By AJ Shipley
In my last blog post, I focused on securing the device at a high level, and in this post, I’d like to dive a bit deeper into the technical aspects of device security; specifically, regarding defense against “run time,” or operational vulnerabilities, that a system is exposed to after it has booted up.
A defense in depth approach requires that we assume that the integrity of the system will be compromised at some point, so we must implement security capabilities that are designed to mitigate such a breach if and when it happens. One of the most devastating outcomes of a cyber security attack is for a malicious user to gain “root” access. The threats that target the largest percentage of vulnerabilities are designed with this specific goal in mind, and in fact, the tagline of the popular Metasploit Framework is “Point, Click, Root.”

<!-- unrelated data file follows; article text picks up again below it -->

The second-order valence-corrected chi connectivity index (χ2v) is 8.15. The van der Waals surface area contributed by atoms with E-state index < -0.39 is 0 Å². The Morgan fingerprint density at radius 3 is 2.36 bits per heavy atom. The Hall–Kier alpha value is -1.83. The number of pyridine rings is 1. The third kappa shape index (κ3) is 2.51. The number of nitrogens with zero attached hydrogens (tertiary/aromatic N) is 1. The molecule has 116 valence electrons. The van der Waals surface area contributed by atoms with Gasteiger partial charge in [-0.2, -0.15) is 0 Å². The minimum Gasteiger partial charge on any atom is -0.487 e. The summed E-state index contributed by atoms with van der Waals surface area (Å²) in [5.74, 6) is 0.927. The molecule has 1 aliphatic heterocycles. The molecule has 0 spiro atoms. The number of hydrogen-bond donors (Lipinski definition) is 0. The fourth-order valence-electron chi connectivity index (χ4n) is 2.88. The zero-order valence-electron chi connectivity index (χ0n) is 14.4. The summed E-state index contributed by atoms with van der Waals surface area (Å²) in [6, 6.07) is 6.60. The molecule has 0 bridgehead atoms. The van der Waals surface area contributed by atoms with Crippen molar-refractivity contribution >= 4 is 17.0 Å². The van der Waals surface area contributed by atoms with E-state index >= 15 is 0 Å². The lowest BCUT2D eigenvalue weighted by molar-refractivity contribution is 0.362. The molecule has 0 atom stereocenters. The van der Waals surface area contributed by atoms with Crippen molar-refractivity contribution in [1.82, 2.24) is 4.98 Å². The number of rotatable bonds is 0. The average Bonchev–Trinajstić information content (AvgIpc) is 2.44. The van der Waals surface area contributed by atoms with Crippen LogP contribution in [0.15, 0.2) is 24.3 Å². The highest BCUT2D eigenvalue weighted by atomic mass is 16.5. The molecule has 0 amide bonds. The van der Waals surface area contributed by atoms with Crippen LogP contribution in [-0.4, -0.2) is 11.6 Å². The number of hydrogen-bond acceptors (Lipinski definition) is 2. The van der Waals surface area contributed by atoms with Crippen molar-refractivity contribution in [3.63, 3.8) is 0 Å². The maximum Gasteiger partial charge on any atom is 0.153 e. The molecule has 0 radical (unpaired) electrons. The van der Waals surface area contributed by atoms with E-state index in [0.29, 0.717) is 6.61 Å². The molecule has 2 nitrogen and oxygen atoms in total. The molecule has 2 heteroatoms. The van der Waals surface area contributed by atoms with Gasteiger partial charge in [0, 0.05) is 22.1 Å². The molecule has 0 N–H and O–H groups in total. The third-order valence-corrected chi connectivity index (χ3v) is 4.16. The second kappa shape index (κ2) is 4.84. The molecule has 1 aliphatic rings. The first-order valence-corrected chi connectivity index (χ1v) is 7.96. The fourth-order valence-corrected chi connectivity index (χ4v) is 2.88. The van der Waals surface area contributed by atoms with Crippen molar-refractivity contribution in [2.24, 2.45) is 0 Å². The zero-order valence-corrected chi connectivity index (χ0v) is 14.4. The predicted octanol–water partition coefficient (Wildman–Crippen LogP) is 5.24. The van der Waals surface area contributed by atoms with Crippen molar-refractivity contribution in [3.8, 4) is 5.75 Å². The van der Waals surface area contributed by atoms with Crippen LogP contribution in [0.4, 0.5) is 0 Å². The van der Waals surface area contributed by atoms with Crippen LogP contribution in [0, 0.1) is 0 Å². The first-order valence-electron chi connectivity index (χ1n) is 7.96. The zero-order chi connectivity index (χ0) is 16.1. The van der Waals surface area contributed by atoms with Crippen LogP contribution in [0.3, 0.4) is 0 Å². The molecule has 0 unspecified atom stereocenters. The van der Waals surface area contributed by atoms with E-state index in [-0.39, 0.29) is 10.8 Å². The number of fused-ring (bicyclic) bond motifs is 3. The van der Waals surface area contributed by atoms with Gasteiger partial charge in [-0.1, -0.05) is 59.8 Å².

If we operate under the assumption that a malicious actor will gain access to the system, we must ask ourselves what is the most effective way to quarantine those bad actors when it happens. Various forms of access control, whether discretionary, non-discretionary, or mandatory access control ensure that if a system becomes compromised, the attacker does not have access to the resources or critical technology contained in the system. Additionally, partitioning technologies such as a hypervisor or a separation kernel, ensure that a compromised operating system is not able to access other operating systems that may be running mission critical applications.